Home Forums Watson’s Daily Chat Crypto regulation: to ban or not to ban? Reply To: Crypto regulation: to ban or not to ban?

Ines Pinheiro

Hi Apolloniya,

This is a great topic!

In my opinion, banning cryptocurrencies is not the right solution. As you identified, this could lead to creating an underground crypto market (maybe on the dark web?). It would be difficult to tax crypto-transactions in such a case, and even worse, it would increase cybersecurity risks. However, we have seen authoritarian states like China take this approach in the past. So I wonder whether Russia’s ban proposal is really driven by environmental concerns and their plans to decarbonise the Russian economy or by the sovereignty concerns that decentralised finance poses to the state.

As you mentioned, Russia will need to spend a lot of money and resources on prosecuting miners. I don’t think this is a priority for most countries right now, given that there are other more fundamental concerns affecting the economy (such as supply chain issues and struggles in the employment market, energy shortages, ect.). Considering this, it appears to me that other countries will be adopting a more lenient approach, especially those with strong liberal ideals.

I genuinely do not think that the G7 countries (for example) would act like El Salvador and make cryptocurrencies a legal tender. That would be outrageous considering the lack of regulation and deep understanding around these assets! But we have seen Spain, Italy and the UK trying to regulate crypto adverts in an attempt to control this space and raise awareness. In my opinion, this is a good starting point, but countries have to create an effective legal framework to make a real difference.

I think this is such a complex area that getting to fully understand what is really going on in the crypto world is taking governments a bit of time. This is also one of the reasons I think banning crypto won’t work. This market is growing so fast that I won’t be surprised if the crypto experts find a way to divert their energy source to be untraceable, or even develop a way of consuming less energy not to bring attention.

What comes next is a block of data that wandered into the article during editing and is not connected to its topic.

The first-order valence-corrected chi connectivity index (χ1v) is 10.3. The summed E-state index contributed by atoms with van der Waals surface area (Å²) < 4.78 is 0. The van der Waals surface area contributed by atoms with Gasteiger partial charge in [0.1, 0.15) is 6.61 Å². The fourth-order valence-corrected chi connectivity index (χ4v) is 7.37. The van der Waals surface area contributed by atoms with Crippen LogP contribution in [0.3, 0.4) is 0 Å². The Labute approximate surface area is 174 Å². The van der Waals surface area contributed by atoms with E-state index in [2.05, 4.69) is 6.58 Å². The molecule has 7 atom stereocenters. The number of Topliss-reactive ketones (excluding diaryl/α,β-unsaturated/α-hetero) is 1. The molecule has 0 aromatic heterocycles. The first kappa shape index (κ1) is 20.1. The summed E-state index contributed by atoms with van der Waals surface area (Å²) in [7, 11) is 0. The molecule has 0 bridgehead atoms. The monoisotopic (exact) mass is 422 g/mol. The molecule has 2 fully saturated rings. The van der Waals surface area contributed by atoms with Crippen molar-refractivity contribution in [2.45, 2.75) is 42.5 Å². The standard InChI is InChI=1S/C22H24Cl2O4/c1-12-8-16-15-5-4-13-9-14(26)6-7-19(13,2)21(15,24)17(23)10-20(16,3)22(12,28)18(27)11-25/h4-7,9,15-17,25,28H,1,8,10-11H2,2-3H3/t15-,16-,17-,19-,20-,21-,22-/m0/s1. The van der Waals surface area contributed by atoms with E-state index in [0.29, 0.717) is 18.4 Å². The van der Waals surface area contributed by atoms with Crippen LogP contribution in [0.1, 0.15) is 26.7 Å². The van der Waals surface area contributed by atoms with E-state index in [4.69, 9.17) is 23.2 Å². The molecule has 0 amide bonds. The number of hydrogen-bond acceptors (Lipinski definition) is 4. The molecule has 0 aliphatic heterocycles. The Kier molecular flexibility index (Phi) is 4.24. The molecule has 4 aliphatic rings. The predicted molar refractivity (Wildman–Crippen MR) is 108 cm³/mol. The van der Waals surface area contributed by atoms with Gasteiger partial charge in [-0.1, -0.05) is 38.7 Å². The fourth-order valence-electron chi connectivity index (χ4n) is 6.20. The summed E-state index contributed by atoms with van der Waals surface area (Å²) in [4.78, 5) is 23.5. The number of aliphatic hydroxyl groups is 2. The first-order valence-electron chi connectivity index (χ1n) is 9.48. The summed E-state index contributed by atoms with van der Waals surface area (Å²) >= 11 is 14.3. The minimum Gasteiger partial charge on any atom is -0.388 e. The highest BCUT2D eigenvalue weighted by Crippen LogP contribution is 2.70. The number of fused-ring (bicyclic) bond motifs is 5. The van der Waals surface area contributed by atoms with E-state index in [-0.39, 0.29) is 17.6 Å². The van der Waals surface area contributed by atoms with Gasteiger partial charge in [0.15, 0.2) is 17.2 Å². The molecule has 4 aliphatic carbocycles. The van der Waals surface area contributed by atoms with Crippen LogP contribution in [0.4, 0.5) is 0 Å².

Also, suppose that governments decide to ban cryptocurrencies as China did. This could pose a real risk for the likes of Bitcoin because demand for cryptocurrencies that aren’t backed by central banks would decrease. But adopting central banks’ cryptocurrency would contradict the decentralised finance movement. I would think that people that really believe in decentralised finance would continue to support the likes of Bitcoin and Ethereum but underground, mainly because the adoption of NFTs by the likes of Meta and Twitter could give this community a platform to hold and continue to mobilise their cryptocurrencies when trading NFTs (which at the moment rely on the Ethereum network). People can always find their way around it, and providing effective regulations would deter criminal behaviours and allow authorities to keep an eye on this market.

On the other hand, if countries don’t hurry up and create an adequate legal framework soon, we could expect to see more people gambling with cryptocurrencies like it is happening in Turkey at the moment. This can further destabilise economies worldwide, especially in the most vulnerable sectors of society.